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[1] Kirchgaessner, Stephanie. “Global wine production expected to fall by 5% due to ‘climatic events’”. The Guardian, October 20, 2016. https://www.theguardian.com/lifeandstyle/2016/oct/20/global-wine-production-falls-2016-climatic-events, accessed October 30, 2016.

[2] Choloupek, O, Hrstkova, P, Schweigert, P. “Yield and its stability, crop density, adaptability and response to climate change, weather, fertilization over 75 years in the Czech Republic in comparison to some European countries.” Field Crops Research 85, nos. 2-3 (2004): 167-190. http://www.sciencedirect.com/science/article/pii/S037842900300162X, accessed October 30, 2016.

[3] “Global Warming Pushes Wines Into Uncharted Terroir.” The Earth Institute at Columbia University, March 21, 2016. http://earth.columbia.edu/articles/view/3276, accessed October 30, 2016.

[4] Mozell, Michelle Renee, and Thach, Liz. “The impact of climate change on the global wine industry: Challenges & solutions.” Wine Economics and Policy 3, no. 2 (2014): 81-89. http://www.sciencedirect.com/science/article/pii/S2212977414000222 via Science Direct, accessed October 30, 2016.

[5] Goldenberg, Suzanne. “Climate change will threaten wine production, survey shows.” The Guardian, April 8, 2013. https://www.theguardian.com/environment/2013/apr/08/climate-change-wine-production, accessed October 30, 2016.

[6] “Vitcultural Drones – Just Another Tractor?”. Discover Sonoma County Wines, August 31, 2014. http://discoversonomacountywine.com/2014/08/vitcultural-drones-just-another-tractor/, accessed October 30, 2016.

[7] Fehrenbacher, Katie. “This Startup Is Changing Farming With Drones and AI.” Fortune, May 23, 2016. http://fortune.com/2016/05/23/startup-gamaya-farming-with-drones-ai/, accessed October 30, 2016.

[8] “Octocopter! Experimental drone for agricultural research.” Medium. https://medium.com/@BBSRC/octocopter-fff46d32a351#.1mwfxtmvj, accessed October 30, 2016.

[9] “A Day Spent with 3D Robotics Out in the Vineyards.” DRNK Wines, October 3, 2013. http://drnkwines.com/a-day-spent-with-3d-robotics-out-in-the-vineyards, accessed October 30, 2016.

[10] Anderson, Chris. “Agricultural Drones.” MIT Technology Review. https://www.technologyreview.com/s/526491/agricultural-drones/, accessed October 30, 2016.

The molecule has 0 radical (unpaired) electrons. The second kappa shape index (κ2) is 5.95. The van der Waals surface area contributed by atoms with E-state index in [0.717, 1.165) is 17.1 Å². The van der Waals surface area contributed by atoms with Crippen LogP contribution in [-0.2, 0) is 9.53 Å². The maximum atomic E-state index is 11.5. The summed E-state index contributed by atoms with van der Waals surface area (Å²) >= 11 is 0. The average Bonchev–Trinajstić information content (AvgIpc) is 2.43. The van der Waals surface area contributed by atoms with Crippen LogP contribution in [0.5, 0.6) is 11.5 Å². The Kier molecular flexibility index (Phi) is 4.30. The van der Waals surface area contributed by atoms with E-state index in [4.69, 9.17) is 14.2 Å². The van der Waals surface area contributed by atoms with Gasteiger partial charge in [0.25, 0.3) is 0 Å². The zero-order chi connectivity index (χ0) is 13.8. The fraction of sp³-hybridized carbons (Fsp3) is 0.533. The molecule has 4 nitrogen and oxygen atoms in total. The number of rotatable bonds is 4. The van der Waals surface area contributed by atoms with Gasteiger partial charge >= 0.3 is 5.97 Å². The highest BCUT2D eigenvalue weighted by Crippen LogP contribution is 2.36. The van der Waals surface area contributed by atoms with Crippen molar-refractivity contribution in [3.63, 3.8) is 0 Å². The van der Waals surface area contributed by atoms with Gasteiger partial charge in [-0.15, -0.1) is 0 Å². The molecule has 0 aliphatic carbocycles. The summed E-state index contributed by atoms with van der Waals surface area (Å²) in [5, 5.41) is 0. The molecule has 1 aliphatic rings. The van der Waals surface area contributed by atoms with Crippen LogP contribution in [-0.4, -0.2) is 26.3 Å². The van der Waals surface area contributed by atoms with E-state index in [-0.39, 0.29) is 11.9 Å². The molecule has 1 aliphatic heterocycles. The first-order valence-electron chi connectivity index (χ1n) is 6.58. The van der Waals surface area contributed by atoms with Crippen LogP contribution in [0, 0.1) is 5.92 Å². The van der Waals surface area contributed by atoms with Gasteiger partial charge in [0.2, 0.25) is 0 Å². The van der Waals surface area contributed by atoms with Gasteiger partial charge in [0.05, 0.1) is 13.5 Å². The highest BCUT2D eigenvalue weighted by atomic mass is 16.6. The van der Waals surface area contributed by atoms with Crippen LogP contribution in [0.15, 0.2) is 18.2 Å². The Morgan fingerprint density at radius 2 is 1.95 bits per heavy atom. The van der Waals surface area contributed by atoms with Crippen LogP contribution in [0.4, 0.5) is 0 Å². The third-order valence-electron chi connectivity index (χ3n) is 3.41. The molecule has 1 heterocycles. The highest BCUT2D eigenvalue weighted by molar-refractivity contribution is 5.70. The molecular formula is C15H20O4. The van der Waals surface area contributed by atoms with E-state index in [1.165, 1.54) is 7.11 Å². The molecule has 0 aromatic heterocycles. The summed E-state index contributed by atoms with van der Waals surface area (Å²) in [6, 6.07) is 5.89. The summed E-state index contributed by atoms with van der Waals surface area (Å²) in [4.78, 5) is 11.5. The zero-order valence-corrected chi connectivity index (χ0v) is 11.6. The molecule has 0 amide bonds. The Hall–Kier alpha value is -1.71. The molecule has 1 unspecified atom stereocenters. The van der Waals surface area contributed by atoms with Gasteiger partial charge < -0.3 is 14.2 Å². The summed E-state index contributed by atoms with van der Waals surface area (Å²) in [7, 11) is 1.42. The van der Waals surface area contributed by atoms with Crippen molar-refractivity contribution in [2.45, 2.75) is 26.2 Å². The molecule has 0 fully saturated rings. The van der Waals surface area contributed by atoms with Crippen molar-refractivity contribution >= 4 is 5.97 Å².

[11] “How Drones Will Help Us Grow Better Food and Wine, and More of It.” 3DR, October 16, 2014. https://news.3dr.com/how-drones-will-help-us-grow-better-food-and-wine-and-more-of-it-7bdc95338dd#.3srsx8h08, accessed October 30, 2016.

[12] Wihbey, John. “Agricultural drones may change the way we farm.” Boston Globe. https://www.bostonglobe.com/ideas/2015/08/22/agricultural-drones-change-way-farm/WTpOWMV9j4C7kchvbmPr4J/story.html, accessed October 30, 2016.

[13] Doering, Christopher. “Growing use of drones poised to transform agriculture.” USAToday, March 23, 2014. http://www.usatoday.com/story/money/business/2014/03/23/drones-agriculture-growth/6665561/, accessed October 30, 2016.


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Student comments on What, No More Wine?

  1. It is interesting how recent technological advancements in areas that are seemingly irrelevant can make an improvement in viniculture! I have no doubt that sooner than expected, we may be able to see a robot taking samples from different trees, checking acidity and ripeness and coming up with harvest schedules and adequate yeast composites.
    One question that came across me from the article is on the point about how warming temperatures will decrease the viniculture-suited lands by more than 25% by 2050. Wouldn’t farmers be able to move to Northern areas and use the lands in areas that were traditionally too cold to grow grapes? Is the analysis based on the assumption that land areas wineries use to grow grapes currently will not change with rising temperature? If it wasn’t the case, the effect of global warming might be much more significant and directly related to my life than I thought it would be!

  2. Colleen – Great blog. As a lover of wine I am unhappy to hear that climate change is having a negative impact on California wines from Napa Valley and Sonoma that if not monitored appropriately can result in decreased supply, increased demand, and ultimately increased prices. I agree with KS’s comment above that I am impressed that winemakers are taking advantage of new technologies to better harvest and tend to their crop. I, however, think it would be difficult for winemakers to move their farms to more Northern areas without a substantial capital investment and a huge lag in harvest time.